“For me I use Romans 10:9 because that’s what happened to me. I believed in my heart and confessed with my mouth.”

4. Understand that anyone who has never been given forgiveness does not understand what the word means. The same goes for words such as grace, compassion and love. “You have to demonstrate what those words mean.” That’s what her future mother-in-law did for her, she added.

5. Don’t lose heart. “It’s not our job to change someone’s heart. It’s merely our job to be transparent and steadfast with the truth. God will do the rest.”

Andrew, the overlooked apostle

I wonder if Andrew experienced discouragement as his ministry played out? He and his brother Peter were called by Christ at the same time and then selected by Christ to be among the 12. But, then their paths diverged. Peter got to be one of the three, Andrew didn’t. Peter went up on the Mount of Transfiguration, Andrew didn’t. Peter preached the famous sermon at Pentecost, Andrew didn’t. Peter was THE apostle to the Jews, Andrew wasn’t. Peter wrote books of the Bible, Andrew didn’t. I wonder if Andrew was ever tempted to question the impact of his ministry or to wonder if he had done something wrong?

I hope Andrew figured out that in every generation, the Lord raises up a few Peters to attain to needed extraordinary influence, but the truth is, the kingdom of God gloriously runs on 1,000s of Andrews—ordinary, faithful pastors and pastor’s wives shepherding the flock of God to which he assigns them. And like Andrew surely felt discouraged at times, we do to. Jealousy, disappointment, loneliness, resentment, loss of joy for ministry, church conflict and personal family pressures are very real issues we face in the ministry.

I want to personally invite you to the upcoming Encourager Conference designed to provide both personal and practical ministry encouragement for pastor’s wives and pastors. We are going to be reminded we can be ordinary pastor’s wives and pastors and experience fruitful, satisfying ministries. The kingdom of God needs 1,000s like us—Christ-called, Spirit-filled pastors’ wives and pastors faithfully shepherding the sheep of God’s hand. This will be a weekend to recharge and find renewal; extraordinary encouragement for ordinary pastor couples.

Join us in College Station April 21-22. For more information, go to sbtexas.com/encourager.

Baptists contribute to historic Dead Sea Scrolls cave discovery

QUMRAN, West Bank—Working alongside a team directed by archaeologists from the Hebrew University, Criswell College professor Lamar Cooper assisted in the discovery and excavation of a cave at Qumran that represents a milestone in Dead Sea Scrolls research.

Ever since Bedouins first discovered the Dead Sea Scrolls in 1947, scholars have believed that only 11 caves at Qumran contained scrolls or scroll fragments. Based on discoveries in this cave, researchers proved that scrolls were once stored there and have suggested it be numbered as Cave 12 (Q12).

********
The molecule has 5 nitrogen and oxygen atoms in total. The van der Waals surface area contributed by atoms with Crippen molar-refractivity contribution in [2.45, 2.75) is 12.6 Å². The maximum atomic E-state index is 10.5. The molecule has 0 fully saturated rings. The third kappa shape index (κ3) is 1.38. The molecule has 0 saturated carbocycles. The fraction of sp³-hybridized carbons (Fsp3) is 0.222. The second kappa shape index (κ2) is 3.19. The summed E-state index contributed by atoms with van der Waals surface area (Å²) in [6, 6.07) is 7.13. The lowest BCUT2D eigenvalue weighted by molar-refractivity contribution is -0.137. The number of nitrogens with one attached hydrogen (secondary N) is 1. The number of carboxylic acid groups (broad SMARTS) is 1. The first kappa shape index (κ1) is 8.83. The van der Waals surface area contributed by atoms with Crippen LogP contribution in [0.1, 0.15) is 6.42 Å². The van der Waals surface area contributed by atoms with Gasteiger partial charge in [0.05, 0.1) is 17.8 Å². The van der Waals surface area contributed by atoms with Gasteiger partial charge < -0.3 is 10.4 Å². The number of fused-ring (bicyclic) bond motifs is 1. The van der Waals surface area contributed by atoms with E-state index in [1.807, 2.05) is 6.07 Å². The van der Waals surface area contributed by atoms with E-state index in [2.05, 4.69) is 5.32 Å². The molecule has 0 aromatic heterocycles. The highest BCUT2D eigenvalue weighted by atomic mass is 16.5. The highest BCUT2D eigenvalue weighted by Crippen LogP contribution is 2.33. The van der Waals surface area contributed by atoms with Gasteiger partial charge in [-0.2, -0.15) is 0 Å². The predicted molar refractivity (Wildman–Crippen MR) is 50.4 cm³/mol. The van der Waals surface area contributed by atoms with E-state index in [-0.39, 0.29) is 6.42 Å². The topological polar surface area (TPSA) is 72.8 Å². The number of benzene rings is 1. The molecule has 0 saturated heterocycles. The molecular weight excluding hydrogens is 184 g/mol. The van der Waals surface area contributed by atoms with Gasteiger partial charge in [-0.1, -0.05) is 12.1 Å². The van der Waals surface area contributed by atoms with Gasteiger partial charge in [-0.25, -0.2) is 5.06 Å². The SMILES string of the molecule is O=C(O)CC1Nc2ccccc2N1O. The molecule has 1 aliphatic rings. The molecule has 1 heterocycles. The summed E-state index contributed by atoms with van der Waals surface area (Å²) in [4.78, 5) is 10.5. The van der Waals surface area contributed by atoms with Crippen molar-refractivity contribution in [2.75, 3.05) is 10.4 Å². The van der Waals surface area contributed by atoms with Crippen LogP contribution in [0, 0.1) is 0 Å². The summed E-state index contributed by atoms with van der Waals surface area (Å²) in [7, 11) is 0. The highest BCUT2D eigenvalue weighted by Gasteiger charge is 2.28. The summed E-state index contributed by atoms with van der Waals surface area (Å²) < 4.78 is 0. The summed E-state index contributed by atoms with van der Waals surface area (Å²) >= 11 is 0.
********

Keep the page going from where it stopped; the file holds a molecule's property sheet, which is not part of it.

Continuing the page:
“This exciting excavation is the closest we’ve come to discovering new Dead Sea Scrolls in 60 years. Until now, it was accepted that Dead Sea Scrolls were found only in 11 caves at Qumran, but now there is no doubt that this is the 12th cave,” said Oren Gutfeld, archaeologist at Hebrew University and team leader. “Finding this additional scroll cave means we can no longer be certain that the original locations (Caves 1 through 11) attributed to the Dead Sea Scrolls that reached the market via the Bedouins are accurate.”

Gutfeld was assisted in the effort by Ahiad Ovadiam, also of Hebrew University; Randall Price, distinguished research professor and curator of the Liberty Biblical Museum; David Graves of Liberty University; and Criswell’s Lamar Cooper. Bruce Hall, an M.A. in Archaeology student at Southwestern Seminary and bi-vocational Texas pastor, was part of the cave discovery last January and found a storage jar intact containing parchments with no writing on them.

Cooper began teaching at Criswell College in 1978 and has served as the dean of graduate studies, vice president for academic affairs, executive vice president and provost, and interim president. He worked on his first site in Israel in 1969 and began working on Qumran excavations in 2006 at the invitation of Price.

“When I went through seminary, I listened to all of the things that were told me by scholars—some of whom didn’t hold Scripture in very high regard,” Cooper said. “When I got here, all of [the discoveries] showed me that what is in the Bible is true because what we were bringing out of the ground were things that relate to the Bible.”